However, at this time, there is an increasing desire on behalf of these new sects to be regarded as venerable traditoins and to take their place at the Interfaith table. How do we react? We need a better theology than the “longevity principle”, which, after all, is not even closely adhered to in the Interfaith club. For some reason, the Club is happy to allow the Bahai religion a place at the table, when they are surely no more “respectable” or “ancient” than the Mormons (just more in touch with the “enlightened” relativistic syncretic modern ideas of religion).

If we are going to start accepting awards from these groups, we better have an answer ready when we fail to invite them to the next interfaith do.

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Finally, an excommunication for someone way over the limit…

My friend, the inestimable and inobscure Fraser Pearce, often asks me why the Holy See doesn’t issue far more excommunications than it does to those who bring its reputation into disrepute by teaching and actions incompatible with the faith. I always point out that the Church demonstrates great patience in its dealings with the erring and the wayward (Thanks be to God!), but of course there are limits. It seems that those limits have finally been reached in regard to Archbishop Milingo.

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Ben Elton on Conscience

You don’t expect high philosophy from television script writers turned comic novelists. But that is what I found only a few pages into Ben Elton’s 2005 novel “The First Casualty” (found on the shelf of mine host). This is a serious historical novel set in the last years of WWI, and I think it way and above his best writing ever. I was bowled over by this simple exchange in the first few pages:

“It is intellect that sets man above the beasts.”
“It is conscience that sets man above the beasts.”
“The two are surely connected, sir. It is intellect that informs a man what is right and conscience that determines if he will act on that information.”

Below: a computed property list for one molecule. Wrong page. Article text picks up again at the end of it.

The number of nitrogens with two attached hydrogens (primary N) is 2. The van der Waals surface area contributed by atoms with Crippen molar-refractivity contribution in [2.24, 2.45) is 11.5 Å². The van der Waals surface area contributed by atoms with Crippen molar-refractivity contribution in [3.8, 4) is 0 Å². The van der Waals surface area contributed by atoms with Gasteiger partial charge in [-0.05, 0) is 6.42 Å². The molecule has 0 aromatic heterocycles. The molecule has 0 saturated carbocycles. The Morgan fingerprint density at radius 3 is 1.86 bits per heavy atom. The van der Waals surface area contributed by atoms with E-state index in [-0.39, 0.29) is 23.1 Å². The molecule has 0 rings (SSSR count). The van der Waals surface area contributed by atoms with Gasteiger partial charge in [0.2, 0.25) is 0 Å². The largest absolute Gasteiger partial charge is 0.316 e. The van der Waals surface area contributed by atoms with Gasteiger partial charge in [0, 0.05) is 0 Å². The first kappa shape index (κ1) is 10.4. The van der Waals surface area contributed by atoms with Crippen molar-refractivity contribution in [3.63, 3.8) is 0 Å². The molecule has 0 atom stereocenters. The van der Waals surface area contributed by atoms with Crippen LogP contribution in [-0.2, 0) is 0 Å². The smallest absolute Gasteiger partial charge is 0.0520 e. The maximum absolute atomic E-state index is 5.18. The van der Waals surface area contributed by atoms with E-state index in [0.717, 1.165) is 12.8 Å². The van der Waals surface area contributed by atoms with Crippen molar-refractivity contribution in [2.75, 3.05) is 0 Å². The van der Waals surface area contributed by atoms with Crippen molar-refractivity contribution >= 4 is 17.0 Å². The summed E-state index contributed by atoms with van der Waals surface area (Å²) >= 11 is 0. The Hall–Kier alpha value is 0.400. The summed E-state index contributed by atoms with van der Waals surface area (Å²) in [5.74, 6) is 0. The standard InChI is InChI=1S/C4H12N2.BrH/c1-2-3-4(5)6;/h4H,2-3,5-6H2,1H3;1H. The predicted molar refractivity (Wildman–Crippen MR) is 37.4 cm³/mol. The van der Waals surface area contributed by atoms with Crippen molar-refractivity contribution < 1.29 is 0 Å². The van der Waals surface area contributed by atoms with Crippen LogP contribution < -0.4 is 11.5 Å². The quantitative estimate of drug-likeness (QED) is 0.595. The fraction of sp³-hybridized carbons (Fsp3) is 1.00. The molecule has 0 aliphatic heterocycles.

Okay, you philosopher theologians out there (or theolosophers, as my wife called the combined genus this afternoon). What mark do you give him?


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"That they may have life" – Evangelicals and Catholics Together

I said the other day I would give a short review of the new Evangelicals and Catholics Together statement “That they may have life”.

Well, I’ve read it (yes, on the beach again), and I can’t say I’m bowled over by it. It isn’t really very significant ecumenically. It doesn’t break any new ground as far as working out an agreed basis for Catholic and Evangelical pro-life ethics. I mean, we already know that Catholics and Evangelicals are agreed on anti-abortion.

I was slightly interested by the way it began by addressing “those who do not identify with our communities, or with any Christian community” and went on to claim that it would approach the subject on the basis of “a common humanity” and “a Godgiven capacity to reason, to argue, to deliberate, to persuade, and to discover moral truths regarding questions related to the right ordering of our life together.” OK, I thought, so this is rather going to be a joint appeal addressing those outside the Evangelical and Catholic pro-life circles on the basis of rational argumentation. Good.

But what passes for civic discussion and discourse on the basis of reason in the good ol’ US of A is obviously different from the rest of the world.

First, make no mistake that this document is firmly addressed to Americans. They talk about “sustaining the American experiment”, quote “the Declaration of Independance”, propose “to all Americans” that they join in the discussion. But hey, that’s OK, they are, after all, Americans.

More disconcerting is the fact that they can’t really decide who their audience is. Is it non-Christians who need to be persuaded by reason, or is it Christains who will be persuaded by biblical arguments from the commandments and the gospel? They have logical argumentation for the first audience and biblical references for the second, but they mix them up into a rather unconvincing conglomerate. Arguments puporting to be based on pure reason end up using biblical proof texts as their main support. Maybe this works in America. It won’t cut much ice anywhere else.